2nd Grade OWI – Who Draws It?

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12 thoughts on “2nd Grade OWI – Who Draws It?”

    1. Ben; as you’ve always stated, you need wonderful artists for the job. In last year’s grade five the class voted two girls for the Job and everybody just loved their drawings bc they were really cute.
      I’m not sure I’d take the risk with fourth graders though.

  1. My 5th graders are auditioning to draw our OWI now – I’ll let you know how it goes. Up until now I’ve been drawing them, and it probably can’t get a whole lot worse…. ‘ )

  2. Alisa Shapiro-Rosenberg

    Ben, the link in the post doesn’t work for me.
    I experimented with 3-4 grade kids drawing while establishing the character – it was too hard for them. When I assigned an artist pair, I could feel lots of disappointment in the room. So I abandoned that right away and have been doing the initial drawing ever since.
    To be clear – the elem kids do get opportunities to draw – but it’s only after the initial drawing/character is established.
    3 drawing extensions things I often do – maybe not all every time – depends on the class’ wishes – 6-panel storyboards with captions;
    Look, Listen & Draw (the video guy at artforkidshub.com – MovieTalk style on Dry Erase boards);
    Class-made illustrated books, where we chop up the text over several pages, and kids volunteer to draw an illustration that matches their page.
    These class-illustrated books are celebrated and read to the class then go to the FVR shelves. I usu make multiple copies to keep all illustrators busy and allow for multiple kids to read at once. We don’t do FVR too often – and it starts later in the year.

  3. When I do OWI with the younger ones, I sketch it on a whiteboard while we create the character. I then write up the character description to use in the next class. We the description, then everyone draws the character. I have had class artists in the past for 3rd grade and up, and the artists have done well, but like Alisa mentioned, there is a lot of disappointment in the room. This year I asked my upper grades what they wanted to do and in each class an overwhelming majority chose to have everyone draw.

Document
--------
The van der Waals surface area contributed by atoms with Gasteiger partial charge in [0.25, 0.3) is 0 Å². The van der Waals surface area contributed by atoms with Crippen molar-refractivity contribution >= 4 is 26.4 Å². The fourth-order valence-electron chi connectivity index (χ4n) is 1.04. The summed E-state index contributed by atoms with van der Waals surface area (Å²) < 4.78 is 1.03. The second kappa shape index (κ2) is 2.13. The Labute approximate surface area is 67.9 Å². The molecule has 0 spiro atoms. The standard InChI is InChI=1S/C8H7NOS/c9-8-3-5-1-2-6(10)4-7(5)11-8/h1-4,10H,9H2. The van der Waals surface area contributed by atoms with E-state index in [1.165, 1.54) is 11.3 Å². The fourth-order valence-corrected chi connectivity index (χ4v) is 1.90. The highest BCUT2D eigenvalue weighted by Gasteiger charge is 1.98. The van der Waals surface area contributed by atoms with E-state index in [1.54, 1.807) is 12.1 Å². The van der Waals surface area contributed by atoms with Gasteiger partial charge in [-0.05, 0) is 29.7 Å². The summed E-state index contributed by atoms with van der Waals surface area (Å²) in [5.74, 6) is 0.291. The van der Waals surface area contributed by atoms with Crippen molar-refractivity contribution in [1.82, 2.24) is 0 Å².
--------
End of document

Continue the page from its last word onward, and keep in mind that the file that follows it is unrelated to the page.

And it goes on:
I also remind them several times that they need to draw what the story says or their picture will not be considered to be hung on the wall (I hang up about 6-7 pictures out of each class of 20). This helps me with those younger ones who color their character purple, even though the story says he is red, just because they think he looks better purple:)

  4. That’s so funny – they draw it purple bc to them it looks better. Kids!
    So Jenny just to clarify:
    1. You draw the image as it is created.
    2. Then how do you write it up? In class? Overnight? And how do you process, if at all, the reading?
    3.Since they are young and drawing is so integral to their young hearts, you let them draw – great idea that probably wouldn’t work w older kids. And you narrate the image while they draw, is that correct?
    4. Then good drawings get into the wall gallery instead of just the original that you drew. Good idea as a motivator.
    Do any kids who don’t draw well lose interest?

  5. I write it up after class due to time constraints. We write other activities in class, but not this one. I read through the writing (asking questions of the yes/no, either/or type or asking them to do a bit of TPR to check for understanding) and then I let them loose to draw. I don’t talk to them as a class while they draw, but I do talk to individuals as I walk around the class (or loudly comment on how I love that Susie is drawing big wings on her monster).